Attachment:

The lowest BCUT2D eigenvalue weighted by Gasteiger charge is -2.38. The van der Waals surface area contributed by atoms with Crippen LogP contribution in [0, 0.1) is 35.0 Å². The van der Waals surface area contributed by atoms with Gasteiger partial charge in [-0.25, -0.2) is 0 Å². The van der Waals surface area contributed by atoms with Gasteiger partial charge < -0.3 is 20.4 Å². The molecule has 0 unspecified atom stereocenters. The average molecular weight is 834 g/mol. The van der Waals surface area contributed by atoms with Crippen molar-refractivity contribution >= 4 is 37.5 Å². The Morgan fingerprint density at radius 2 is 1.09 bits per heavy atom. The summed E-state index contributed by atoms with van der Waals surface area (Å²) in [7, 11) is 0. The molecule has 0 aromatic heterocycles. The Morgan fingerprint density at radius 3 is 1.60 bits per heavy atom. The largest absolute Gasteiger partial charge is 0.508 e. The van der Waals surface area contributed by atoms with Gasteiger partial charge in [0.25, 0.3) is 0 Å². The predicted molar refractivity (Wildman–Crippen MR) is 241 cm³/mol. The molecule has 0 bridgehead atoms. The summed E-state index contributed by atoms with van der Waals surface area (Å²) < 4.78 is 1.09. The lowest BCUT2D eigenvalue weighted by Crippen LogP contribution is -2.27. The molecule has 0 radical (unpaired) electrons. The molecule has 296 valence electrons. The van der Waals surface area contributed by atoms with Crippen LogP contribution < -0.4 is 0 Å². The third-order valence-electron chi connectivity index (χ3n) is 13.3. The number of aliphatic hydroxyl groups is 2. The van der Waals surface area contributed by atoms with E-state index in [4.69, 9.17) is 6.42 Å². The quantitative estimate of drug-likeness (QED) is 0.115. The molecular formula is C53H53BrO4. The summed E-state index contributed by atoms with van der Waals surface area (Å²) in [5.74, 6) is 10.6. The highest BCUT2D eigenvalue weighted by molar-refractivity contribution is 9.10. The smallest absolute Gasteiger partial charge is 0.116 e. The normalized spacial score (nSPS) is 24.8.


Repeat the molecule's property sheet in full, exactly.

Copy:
The lowest BCUT2D eigenvalue weighted by Gasteiger charge is -2.38. The van der Waals surface area contributed by atoms with Crippen LogP contribution in [0, 0.1) is 35.0 Å². The van der Waals surface area contributed by atoms with Gasteiger partial charge in [-0.25, -0.2) is 0 Å². The van der Waals surface area contributed by atoms with Gasteiger partial charge < -0.3 is 20.4 Å². The molecule has 0 unspecified atom stereocenters. The average molecular weight is 834 g/mol. The van der Waals surface area contributed by atoms with Crippen molar-refractivity contribution >= 4 is 37.5 Å². The Morgan fingerprint density at radius 2 is 1.09 bits per heavy atom. The summed E-state index contributed by atoms with van der Waals surface area (Å²) in [7, 11) is 0. The molecule has 0 aromatic heterocycles. The Morgan fingerprint density at radius 3 is 1.60 bits per heavy atom. The largest absolute Gasteiger partial charge is 0.508 e. The van der Waals surface area contributed by atoms with Gasteiger partial charge in [0.25, 0.3) is 0 Å². The predicted molar refractivity (Wildman–Crippen MR) is 241 cm³/mol. The molecule has 0 bridgehead atoms. The summed E-state index contributed by atoms with van der Waals surface area (Å²) < 4.78 is 1.09. The lowest BCUT2D eigenvalue weighted by Crippen LogP contribution is -2.27. The molecule has 0 radical (unpaired) electrons. The molecule has 296 valence electrons. The van der Waals surface area contributed by atoms with Crippen LogP contribution < -0.4 is 0 Å². The third-order valence-electron chi connectivity index (χ3n) is 13.3. The number of aliphatic hydroxyl groups is 2. The van der Waals surface area contributed by atoms with E-state index in [4.69, 9.17) is 6.42 Å². The quantitative estimate of drug-likeness (QED) is 0.115. The molecular formula is C53H53BrO4. The summed E-state index contributed by atoms with van der Waals surface area (Å²) in [5.74, 6) is 10.6. The highest BCUT2D eigenvalue weighted by molar-refractivity contribution is 9.10. The smallest absolute Gasteiger partial charge is 0.116 e. The normalized spacial score (nSPS) is 24.8.